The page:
Build Your Business:

The Need for Inclusive Hiring in Apparel Decoration

By Jeanene Edwards, Contributing Writer

February 11, 2019

When he was 21 months old, Jacquie Mahan’s son was diagnosed with autism. At the time, he was non-verbal and didn’t make eye contact. Lincoln is now in third grade reading at a sixth-grade level and doesn’t need an aide in school anymore. Even though he is highly functional, Mahan worries about her son’s future.

Nearly 12.7% of Americans reported a disability, according to the American Community Survey (ACS). The decorated apparel community has a unique opportunity to create jobs for people with developmental disabilities. With U.S. unemployment rate hovering around 4%, hiring qualified help becomes more challenging so business owners may need to think more creatively about how to staff.

While many companies have started amending their hiring requirements to be more inclusive. There is still a long way to go before there is a significant job market for people with disabilities.

Patrick Bardsley, Founder and CEO of Spectrum Designs, has a decorated apparel shop dedicated to employing people with autism. At Spectrum, 75% of their employees have autism.

Bardsley has one employee who formerly worked at CVS as a volunteer but ultimately wasn’t offered a full-time employment opportunity.

“They provided him with a uniform, they loved him and said he’s one of the best shelf stackers they had,” said Bardsley. “But as soon as he graduated from high school, they said, ‘Well, we can’t hire him.’ We were like, what do you mean? He’s been working here for three years, you gave him a uniform, he’s your best stacker. It’s great that these places opened their doors, but there’s no plans for these individuals afterwards.”

Supporting people who have autism by providing meaningful, sustainable job and growth opportunities is something that organizations such as Spectrum Designs hope to achieve. According to a Pew Research Center study, older Americans are more likely to have a disability than younger individuals—and many of them are in need of employment. As of last year, the employment rate for individuals without a disability was nearly triple the 18.7% employment rate for persons with a disability, as stated by the Bureau of Labor Statistics.

The nature of apparel decorating offers a unique, creative, hands-on and tailored work experience. Apparel decoration, as a trade, gives persons living with disabilities the opportunity to work in a field that sets them up for success. It’s about playing to each individual’s unique set of strengths and providing them the opportunity to work in different areas.

Vincent Bonomi, Director of Special Tees in New York, finds that individuals who work within his company have developed a greater confidence in themselves and their abilities.

“We’ve realized that peer training, peer advocacy, socialization and the fact that somebody can come in here and feel secure in an environment amongst their peers makes a big difference,” said Bonomi. “Since we have 24 people that have the same disability, it’s easier for them to feel comfortable and to fit in. They are more willing to learn what’s needed, from placing clothes, to cleaning screens, to shooting screens, to lining up the machines, breaking orders down, customer service, driving the delivery van and more. Our employees work in all aspects of screen printing with the knowledge that everybody around them has a similar experience.”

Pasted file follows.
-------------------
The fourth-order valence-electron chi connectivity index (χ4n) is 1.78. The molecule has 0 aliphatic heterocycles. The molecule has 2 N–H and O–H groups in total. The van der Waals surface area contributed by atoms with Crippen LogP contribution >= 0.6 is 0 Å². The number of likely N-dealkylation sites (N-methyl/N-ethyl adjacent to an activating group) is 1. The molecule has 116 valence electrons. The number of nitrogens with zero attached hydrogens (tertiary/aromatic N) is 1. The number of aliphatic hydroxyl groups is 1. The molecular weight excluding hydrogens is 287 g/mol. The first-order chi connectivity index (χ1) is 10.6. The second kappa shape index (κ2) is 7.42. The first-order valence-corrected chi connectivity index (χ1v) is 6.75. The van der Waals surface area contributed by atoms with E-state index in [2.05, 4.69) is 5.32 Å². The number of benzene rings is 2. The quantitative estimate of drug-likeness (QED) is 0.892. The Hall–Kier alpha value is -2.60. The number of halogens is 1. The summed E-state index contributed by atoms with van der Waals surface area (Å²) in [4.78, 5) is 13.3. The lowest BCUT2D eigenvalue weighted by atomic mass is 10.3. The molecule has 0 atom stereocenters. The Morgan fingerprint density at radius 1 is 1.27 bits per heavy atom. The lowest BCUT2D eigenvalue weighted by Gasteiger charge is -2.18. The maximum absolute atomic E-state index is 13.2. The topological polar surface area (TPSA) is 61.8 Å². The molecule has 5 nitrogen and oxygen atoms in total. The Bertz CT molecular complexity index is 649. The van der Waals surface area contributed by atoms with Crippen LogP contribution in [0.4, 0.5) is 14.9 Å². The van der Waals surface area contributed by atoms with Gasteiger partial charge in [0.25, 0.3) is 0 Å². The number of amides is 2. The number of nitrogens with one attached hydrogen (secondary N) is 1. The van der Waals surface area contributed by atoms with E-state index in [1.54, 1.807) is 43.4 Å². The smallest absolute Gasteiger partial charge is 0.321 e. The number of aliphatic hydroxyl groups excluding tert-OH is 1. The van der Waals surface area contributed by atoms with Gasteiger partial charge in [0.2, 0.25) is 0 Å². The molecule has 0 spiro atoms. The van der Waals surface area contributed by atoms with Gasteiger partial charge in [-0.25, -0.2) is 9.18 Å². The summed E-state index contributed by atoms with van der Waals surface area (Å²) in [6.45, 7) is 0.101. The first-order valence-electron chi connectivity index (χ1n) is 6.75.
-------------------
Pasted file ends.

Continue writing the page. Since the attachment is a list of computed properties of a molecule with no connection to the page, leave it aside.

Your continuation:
Jacquie Mahan, “autism mom,” CEO and Founder of The Awesome Company, wishes that more companies would spend time getting to know their employees. The Awesome Company employs individuals with autism and focuses on ensuring that everyone gets a chance to be awesome in their own way. Mahan recalls directly working with one of her staff members to help him find a way to better focus on his tasks.

“I bought him a headset so he could listen to podcasts while he works,” said Mahan. “He’s a great employee. People would love to have him. He shows up 10 minutes early, every time, ready to go. Whatever you need him to do, he’s got it.”

Jacquie founded The Awesome Company to empower individuals with autism and build connections both within and outside of the autism community through T-shirts.

“People use T-shirts as a way to connect with one another, celebrate their ‘tribes’ or the communities they are a part of,” said Mahan. “If you know a person or child with autism or a disability, that becomes your cause.”

In Mahan’s shop, her employees work in a variety of areas, including executing screen preps, folding, servicing machines and printers, entering data, delivering shipments, packing boxes and more.

“The skills that they’ve learned here, they use to advance their career to make more money in a full-time job working in a competitive screen-printing environment,” said Bonomi.

Decorated apparel shops are great places for employment opportunities. As industry leaders, shop owners, and customers, what can we be doing to raise the employment rate for individuals with disabilities?

Jeanene Edwards is the vice president of marketing & merchandising for Fruit of the Loom/JERZEES Activewear.